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First Travel Without Family!

Posted On: February 18, 2015
by Tamara Elmani

Upon arriving at the University of Oxford this summer, I had no idea what to expect. I didn’t know anyone, and it was my first time traveling without my family. Tabby and beautiful weather immediately welcomed me at the airport– well, my idea of beautiful weather, as coming from Dubai anything that isn’t 40 degrees in the summer is happily received. After the long and scenic car ride from the airport I arrived at Somerville College, which would be my home for two weeks of incredible memories and experiences.

 

There are so many things about the Oxford Institute’s summer program that make it unique. Exposure to the whole city of Oxford was one of the main things that I loved about this program. Alongside multiple tours of colleges, we toured around the city, ate at different restaurants and truly immersed ourselves in the Oxford city life as part of the program. We also had the freedom of university students, which allowed us to roam around the beautiful and busy streets of Oxford when we didn’t have lectures. By the end of the two weeks, I was able to navigate around the vicinity of Somerville College without any difficulty, which, for someone with such poor geographical skills as myself, was a great feat.

 

We also got to experience an extensive range of engaging, fun, but also educational, activities. One of my favorite activities was punting. Before coming to Oxford, I had never heard of punting, but the idea seemed exciting. It really lived up to my expectation, as I finally managed to convince myself that I was not going to fall off the boat – properly known as a “punt”. The experience was exhilarating (and pretty tiring on the arms too!), but it was a great bonding experience, as was feeding the ducks along the way. My favorite excursion was our trip to London, where we visited the Tower of London. Having sat through what seems like thousands of history lessons about the British monarchs at school, as well as reading a fair share of books and diaries from the Victorian and Tudor times, being able to visit the Tower of London was a surreal experience. It completely contextualized everything I had learned at school and was incredibly interesting!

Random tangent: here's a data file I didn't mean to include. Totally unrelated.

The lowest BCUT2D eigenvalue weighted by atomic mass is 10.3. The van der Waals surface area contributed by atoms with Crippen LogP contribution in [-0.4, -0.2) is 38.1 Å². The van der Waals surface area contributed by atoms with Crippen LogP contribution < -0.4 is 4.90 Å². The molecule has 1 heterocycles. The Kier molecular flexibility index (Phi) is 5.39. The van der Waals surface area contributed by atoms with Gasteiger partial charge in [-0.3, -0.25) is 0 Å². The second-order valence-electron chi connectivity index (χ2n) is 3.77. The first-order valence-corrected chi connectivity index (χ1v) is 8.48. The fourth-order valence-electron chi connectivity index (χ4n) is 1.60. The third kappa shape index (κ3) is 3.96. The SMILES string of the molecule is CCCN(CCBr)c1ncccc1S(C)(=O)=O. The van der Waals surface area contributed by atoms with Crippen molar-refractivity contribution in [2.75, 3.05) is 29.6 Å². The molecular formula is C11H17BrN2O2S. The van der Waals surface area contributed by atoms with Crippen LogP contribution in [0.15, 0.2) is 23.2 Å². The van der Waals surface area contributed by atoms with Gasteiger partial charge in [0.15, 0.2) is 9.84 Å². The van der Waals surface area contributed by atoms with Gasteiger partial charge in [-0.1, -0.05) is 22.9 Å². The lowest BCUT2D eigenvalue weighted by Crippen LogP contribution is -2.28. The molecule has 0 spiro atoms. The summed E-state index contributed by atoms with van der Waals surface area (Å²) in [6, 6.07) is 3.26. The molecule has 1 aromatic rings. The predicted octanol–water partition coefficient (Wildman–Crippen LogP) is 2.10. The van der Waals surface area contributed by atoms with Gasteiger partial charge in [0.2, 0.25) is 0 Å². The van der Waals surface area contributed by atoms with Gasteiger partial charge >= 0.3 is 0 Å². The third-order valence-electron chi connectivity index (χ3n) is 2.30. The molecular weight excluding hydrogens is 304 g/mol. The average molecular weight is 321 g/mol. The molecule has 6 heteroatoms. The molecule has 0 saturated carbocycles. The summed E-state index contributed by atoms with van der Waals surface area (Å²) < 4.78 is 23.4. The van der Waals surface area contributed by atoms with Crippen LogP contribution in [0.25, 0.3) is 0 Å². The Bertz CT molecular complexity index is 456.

The lectures and tutorial sessions also made the Oxford Institute unique, as it is the only program that offers small tutorial lessons. The lectures were incredibly interesting, covering topics ranging from the ethics of bionic arms to Harvard talks about morality. These, alongside our “formal dinners”, were some of the great times that all of the students got to experience together.

 

Although the things discussed above made The Oxford Institute special, the most important thing for me was the immense care that the deans have for the students’ well being. I fell ill on the first night of the course as a result of lack of sleep and what I think was bad airplane food. When I wasn’t feeling well, two of the dean’s, accompanied me to the hospital and stayed with me until 6am. For the next few days, I was unable to eat much food from the College; therefore one of the Deans brought me homemade soups and teas. The true concern of the dean’s was very much appreciated and made me feel at home. They were disciplinary whilst also treating us like adults and this really allowed me to grow as a person and as a student.


The Oxford Institute summer program gave me so many incredible memories that I could not possibly fit into one page, and has blessed me with friends that I’m sure I will keep for a lifetime.

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